I had a oddball idea and played around with some numbers to see if it would work. What if the Warp Speed calculation are misunderstood? What if instead of W being linear, it actually follows a spiral as described by the Fibonacci Sequence? Under the current method Warp Speed cubed equals Light Speed: 1 = 1 = one LY takes a year 2 = 8 = one LY takes 45 days 3 = 27 = one LY takes 13 days 4 = 64 = one LY takes 6 days 5 = 125 = one LY takes 3 days 6 = 216 = one LY takes 40 hours 7 = 343 = one LY takes 25 hours 8 = 512 = one LY takes 17 hours 9 = 729 = one LY takes 12 hours 10 = 1000 = one LY takes 9 hours However, if we go by the Fibonacci Sequence, the first two numbers, 0 & 1, are sub-light. The third number, also 1, would be Warp 1. Same as above. Warp 2 = 1+1, and Warp 3 = 1+2. So far so good. But the next Fibonacci number means Warp 4 becomes 2+3 = 5, and then Warp 5 becomes 3+5=8. The chart then becomes: 1 (0+1) = 1^3= 1 = one LY takes a year 2 (1+1) = 2^3 = 8 = one LY takes 45 days 3 (1+2) = 3^3 = 27 = one LY takes 13 days 4 (2+3) = 5^3 = 125 = one LY takes 3 days 5 (3+5) = 8^3 = 512 = one LY takes 17 hours 6 (5+8) = 13^3 = 2,197 = one LY takes 4 hours 7 (8+13) = 21^3 = 9,261 = one LY takes 56 minutes 8 (13+21) = 34^3 = 39,304 = one LY takes 13 minutes 9 (21+34) = 55^3 = 166,375 = one LY takes 3 minutes 10 (34+55) = 89^3 = 704,969 = one LY takes 45 seconds [All times are rounded off.] Under this chart, you can actually get someplace in a reasonable amount of time. Thought???

That's an intriguingly original (yet mathematic) way to get the ever increasing speeds required for higher warp factors. It'll be interesting to see how it compares to TOS's usual suspects

There is a memory Alpha Page about warp speeds and goes into the differences between the TOS and next gen scales. There are even equations.

In Star Trek the Enterprise went fast over long distances on a few occasions. Yet in Voyager it was to take 75 years to make it home.

I'm aware. I was just suggesting another option.... Ah. Okay. I was afraid you were referring to that stupid "Warp Ten" episode.

You mean that bad dream Tom had after watching too many Captain Proton episodes. Though, to address your OP. It's interesting to see a Fibonacci warp scale. I've never heard of one before.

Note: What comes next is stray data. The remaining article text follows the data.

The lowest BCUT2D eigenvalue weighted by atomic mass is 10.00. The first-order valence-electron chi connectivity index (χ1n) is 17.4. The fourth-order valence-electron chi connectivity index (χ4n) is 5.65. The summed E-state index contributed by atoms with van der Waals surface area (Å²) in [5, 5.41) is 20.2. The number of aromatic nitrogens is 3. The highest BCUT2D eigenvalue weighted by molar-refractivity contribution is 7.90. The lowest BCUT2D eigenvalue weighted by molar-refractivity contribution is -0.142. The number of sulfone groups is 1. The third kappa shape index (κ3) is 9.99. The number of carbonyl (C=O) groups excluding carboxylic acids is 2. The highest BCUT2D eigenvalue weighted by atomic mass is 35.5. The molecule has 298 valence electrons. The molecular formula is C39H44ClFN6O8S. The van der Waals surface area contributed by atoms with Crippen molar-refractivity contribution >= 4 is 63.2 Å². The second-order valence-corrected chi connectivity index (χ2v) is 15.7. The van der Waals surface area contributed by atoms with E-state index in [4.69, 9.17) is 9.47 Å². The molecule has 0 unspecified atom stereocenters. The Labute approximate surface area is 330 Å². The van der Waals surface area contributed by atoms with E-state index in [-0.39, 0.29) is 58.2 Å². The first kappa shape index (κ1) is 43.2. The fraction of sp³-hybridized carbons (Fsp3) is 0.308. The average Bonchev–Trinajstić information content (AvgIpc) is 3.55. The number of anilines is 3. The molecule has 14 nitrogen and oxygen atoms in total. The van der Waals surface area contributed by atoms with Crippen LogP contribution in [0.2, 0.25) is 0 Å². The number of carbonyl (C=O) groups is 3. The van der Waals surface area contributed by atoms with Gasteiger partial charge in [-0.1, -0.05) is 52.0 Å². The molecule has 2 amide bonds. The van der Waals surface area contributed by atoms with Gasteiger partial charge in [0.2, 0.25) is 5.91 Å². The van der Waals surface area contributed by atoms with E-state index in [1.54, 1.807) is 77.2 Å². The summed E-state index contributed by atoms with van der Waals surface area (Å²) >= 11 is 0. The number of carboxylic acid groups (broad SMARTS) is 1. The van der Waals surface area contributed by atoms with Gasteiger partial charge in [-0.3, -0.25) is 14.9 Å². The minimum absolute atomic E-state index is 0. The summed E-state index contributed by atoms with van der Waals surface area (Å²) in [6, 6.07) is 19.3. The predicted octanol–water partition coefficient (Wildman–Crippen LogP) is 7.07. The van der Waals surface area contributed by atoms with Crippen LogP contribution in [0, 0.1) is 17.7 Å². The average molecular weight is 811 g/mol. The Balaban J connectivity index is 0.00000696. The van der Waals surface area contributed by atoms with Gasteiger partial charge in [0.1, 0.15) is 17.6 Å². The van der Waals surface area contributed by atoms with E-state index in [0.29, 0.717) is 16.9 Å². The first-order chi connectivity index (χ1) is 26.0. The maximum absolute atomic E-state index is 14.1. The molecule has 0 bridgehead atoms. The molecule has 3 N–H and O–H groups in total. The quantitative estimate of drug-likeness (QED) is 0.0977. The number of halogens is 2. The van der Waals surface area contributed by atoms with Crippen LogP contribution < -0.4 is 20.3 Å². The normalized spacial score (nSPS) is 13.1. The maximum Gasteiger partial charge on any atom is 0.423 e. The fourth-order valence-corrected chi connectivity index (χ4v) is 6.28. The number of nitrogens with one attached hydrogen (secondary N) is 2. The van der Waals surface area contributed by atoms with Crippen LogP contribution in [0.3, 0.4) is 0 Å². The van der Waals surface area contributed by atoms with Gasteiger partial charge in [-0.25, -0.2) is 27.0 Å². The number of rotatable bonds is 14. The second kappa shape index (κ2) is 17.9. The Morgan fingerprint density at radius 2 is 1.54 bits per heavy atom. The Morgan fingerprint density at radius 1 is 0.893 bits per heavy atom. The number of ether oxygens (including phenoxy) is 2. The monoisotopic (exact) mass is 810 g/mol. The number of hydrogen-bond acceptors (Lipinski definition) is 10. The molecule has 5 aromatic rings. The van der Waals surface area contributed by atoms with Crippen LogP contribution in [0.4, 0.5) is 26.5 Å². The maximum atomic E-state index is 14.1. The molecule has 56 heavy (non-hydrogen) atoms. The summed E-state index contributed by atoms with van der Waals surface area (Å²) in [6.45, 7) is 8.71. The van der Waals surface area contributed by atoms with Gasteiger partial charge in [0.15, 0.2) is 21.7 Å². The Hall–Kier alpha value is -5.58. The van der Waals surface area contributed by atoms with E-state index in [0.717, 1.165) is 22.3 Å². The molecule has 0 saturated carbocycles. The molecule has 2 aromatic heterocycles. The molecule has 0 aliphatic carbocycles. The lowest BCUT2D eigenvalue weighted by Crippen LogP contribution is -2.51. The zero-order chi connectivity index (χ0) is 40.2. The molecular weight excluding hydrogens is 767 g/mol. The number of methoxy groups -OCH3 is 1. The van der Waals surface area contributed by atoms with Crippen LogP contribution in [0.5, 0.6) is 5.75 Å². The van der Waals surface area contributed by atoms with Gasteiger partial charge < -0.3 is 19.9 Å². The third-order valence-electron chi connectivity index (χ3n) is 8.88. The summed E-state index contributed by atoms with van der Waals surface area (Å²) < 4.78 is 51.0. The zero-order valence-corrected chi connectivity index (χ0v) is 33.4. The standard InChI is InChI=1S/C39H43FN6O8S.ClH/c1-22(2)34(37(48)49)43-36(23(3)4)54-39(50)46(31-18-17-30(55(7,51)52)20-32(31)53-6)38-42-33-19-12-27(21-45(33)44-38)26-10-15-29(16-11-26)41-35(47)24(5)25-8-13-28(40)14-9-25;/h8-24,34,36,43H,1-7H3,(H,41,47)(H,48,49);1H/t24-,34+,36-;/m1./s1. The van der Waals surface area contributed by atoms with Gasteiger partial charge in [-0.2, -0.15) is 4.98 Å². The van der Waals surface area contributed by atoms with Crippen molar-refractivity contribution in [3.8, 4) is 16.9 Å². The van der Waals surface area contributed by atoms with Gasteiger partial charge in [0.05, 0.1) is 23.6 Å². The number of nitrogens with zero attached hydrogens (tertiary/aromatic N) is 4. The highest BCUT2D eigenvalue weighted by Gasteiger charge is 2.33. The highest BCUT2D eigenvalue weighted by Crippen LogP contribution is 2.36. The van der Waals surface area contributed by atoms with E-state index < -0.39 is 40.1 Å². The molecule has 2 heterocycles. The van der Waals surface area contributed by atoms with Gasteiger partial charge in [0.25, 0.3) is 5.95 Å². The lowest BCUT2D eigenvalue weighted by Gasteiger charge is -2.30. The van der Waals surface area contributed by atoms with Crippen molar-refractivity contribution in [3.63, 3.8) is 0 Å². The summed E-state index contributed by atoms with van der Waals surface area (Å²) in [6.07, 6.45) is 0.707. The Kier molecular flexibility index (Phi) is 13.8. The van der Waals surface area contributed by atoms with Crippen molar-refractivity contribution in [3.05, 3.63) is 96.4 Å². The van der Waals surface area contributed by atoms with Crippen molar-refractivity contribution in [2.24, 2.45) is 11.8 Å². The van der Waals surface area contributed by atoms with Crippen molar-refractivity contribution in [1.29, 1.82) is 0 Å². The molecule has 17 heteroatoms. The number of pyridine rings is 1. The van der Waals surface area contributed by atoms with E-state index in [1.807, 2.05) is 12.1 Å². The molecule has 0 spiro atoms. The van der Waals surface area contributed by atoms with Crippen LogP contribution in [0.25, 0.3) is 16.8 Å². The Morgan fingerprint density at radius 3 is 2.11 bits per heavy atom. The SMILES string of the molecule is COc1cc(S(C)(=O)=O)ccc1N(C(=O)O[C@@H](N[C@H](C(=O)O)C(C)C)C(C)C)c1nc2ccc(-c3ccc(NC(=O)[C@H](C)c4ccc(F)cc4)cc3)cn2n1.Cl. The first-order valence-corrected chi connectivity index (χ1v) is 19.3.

It should probably be some sort of log scale, but for simple math, I would just on a linear scale based on the difference between the two whole number values. 3 --> 5 = 0.2 each, 5 -- > 8 = 0.3 each, etc, etc.

I like it as a sci-fi concept. The thing is, the Fibonacci sequence is an abstract mathematical concept... It doesn't REALLY mean anything or have consequences in the physical world; it's really just a "neat thing" some Italian nerd came up with and published. You can argue that cubing the warp factor is equally as abstract when applied to velocities, but at least as a concept it does get applied to other real-world maths. In TNG they tried applying it roughly to some mysterious universal constant of lightspeed travel as it relates to power required to travel a certain warp factor. The power/speed line that they came up with was completely arbitrary, but at least it was an attempt at relating actual physics to sci-fi concepts. Mark

Actually, the Fibonacci sequence is found all over nature, such as in the arrangment of petals on a flower. Why would it work for Warp Drive? My explantion is each Warp level creates a "shell" of warped space/time, nesting the previous level(s). The size of each shell increases (or perhaps reduces) in a ratio following the sequence, which also happens to be close to the Golden Ratio = 1.618

There's a closed form expression for Fibonacci numbers that continuously fills it in at all fractional values. https://en.wikipedia.org/wiki/Fibonacci_number#Closed-form_expression